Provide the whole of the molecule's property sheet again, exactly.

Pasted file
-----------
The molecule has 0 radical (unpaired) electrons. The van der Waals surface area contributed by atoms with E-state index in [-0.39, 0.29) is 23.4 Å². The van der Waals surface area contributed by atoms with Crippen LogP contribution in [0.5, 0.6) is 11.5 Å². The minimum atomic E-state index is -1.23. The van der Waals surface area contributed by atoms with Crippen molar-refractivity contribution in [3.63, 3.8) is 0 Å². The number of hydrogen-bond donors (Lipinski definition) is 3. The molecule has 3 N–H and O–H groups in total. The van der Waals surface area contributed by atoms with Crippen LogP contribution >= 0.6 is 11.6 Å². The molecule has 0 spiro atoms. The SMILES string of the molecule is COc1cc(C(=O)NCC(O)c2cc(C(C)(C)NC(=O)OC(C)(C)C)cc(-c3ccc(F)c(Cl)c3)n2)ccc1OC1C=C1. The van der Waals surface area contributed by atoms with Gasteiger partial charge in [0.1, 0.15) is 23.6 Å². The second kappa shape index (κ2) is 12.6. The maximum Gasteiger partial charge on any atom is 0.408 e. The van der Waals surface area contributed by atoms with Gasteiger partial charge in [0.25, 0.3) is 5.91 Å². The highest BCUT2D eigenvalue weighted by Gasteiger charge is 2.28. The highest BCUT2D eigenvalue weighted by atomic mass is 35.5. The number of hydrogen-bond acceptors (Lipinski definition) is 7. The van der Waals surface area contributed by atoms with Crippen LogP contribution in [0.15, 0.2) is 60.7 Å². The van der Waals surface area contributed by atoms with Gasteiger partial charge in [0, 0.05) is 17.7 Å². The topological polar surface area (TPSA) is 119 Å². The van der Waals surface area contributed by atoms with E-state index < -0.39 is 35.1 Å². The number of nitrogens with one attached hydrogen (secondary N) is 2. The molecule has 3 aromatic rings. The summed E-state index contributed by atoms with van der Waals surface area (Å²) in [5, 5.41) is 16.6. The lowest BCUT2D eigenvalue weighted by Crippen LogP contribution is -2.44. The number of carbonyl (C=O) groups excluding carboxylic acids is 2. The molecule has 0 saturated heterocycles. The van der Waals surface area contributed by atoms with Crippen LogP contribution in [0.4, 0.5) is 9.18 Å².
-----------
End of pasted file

The molecule has 0 radical (unpaired) electrons. The van der Waals surface area contributed by atoms with E-state index in [-0.39, 0.29) is 23.4 Å². The van der Waals surface area contributed by atoms with Crippen LogP contribution in [0.5, 0.6) is 11.5 Å². The minimum atomic E-state index is -1.23. The van der Waals surface area contributed by atoms with Crippen molar-refractivity contribution in [3.63, 3.8) is 0 Å². The number of hydrogen-bond donors (Lipinski definition) is 3. The molecule has 3 N–H and O–H groups in total. The van der Waals surface area contributed by atoms with Crippen LogP contribution >= 0.6 is 11.6 Å². The molecule has 0 spiro atoms. The SMILES string of the molecule is COc1cc(C(=O)NCC(O)c2cc(C(C)(C)NC(=O)OC(C)(C)C)cc(-c3ccc(F)c(Cl)c3)n2)ccc1OC1C=C1. The van der Waals surface area contributed by atoms with Gasteiger partial charge in [0.1, 0.15) is 23.6 Å². The second kappa shape index (κ2) is 12.6. The maximum Gasteiger partial charge on any atom is 0.408 e. The van der Waals surface area contributed by atoms with Gasteiger partial charge in [0.25, 0.3) is 5.91 Å². The highest BCUT2D eigenvalue weighted by Gasteiger charge is 2.28. The highest BCUT2D eigenvalue weighted by atomic mass is 35.5. The number of hydrogen-bond acceptors (Lipinski definition) is 7. The van der Waals surface area contributed by atoms with Crippen LogP contribution in [0.15, 0.2) is 60.7 Å². The van der Waals surface area contributed by atoms with Gasteiger partial charge in [0, 0.05) is 17.7 Å². The topological polar surface area (TPSA) is 119 Å². The van der Waals surface area contributed by atoms with E-state index < -0.39 is 35.1 Å². The number of nitrogens with one attached hydrogen (secondary N) is 2. The molecule has 3 aromatic rings. The summed E-state index contributed by atoms with van der Waals surface area (Å²) in [5, 5.41) is 16.6. The lowest BCUT2D eigenvalue weighted by Crippen LogP contribution is -2.44. The number of carbonyl (C=O) groups excluding carboxylic acids is 2. The molecule has 0 saturated heterocycles. The van der Waals surface area contributed by atoms with Crippen LogP contribution in [0.4, 0.5) is 9.18 Å².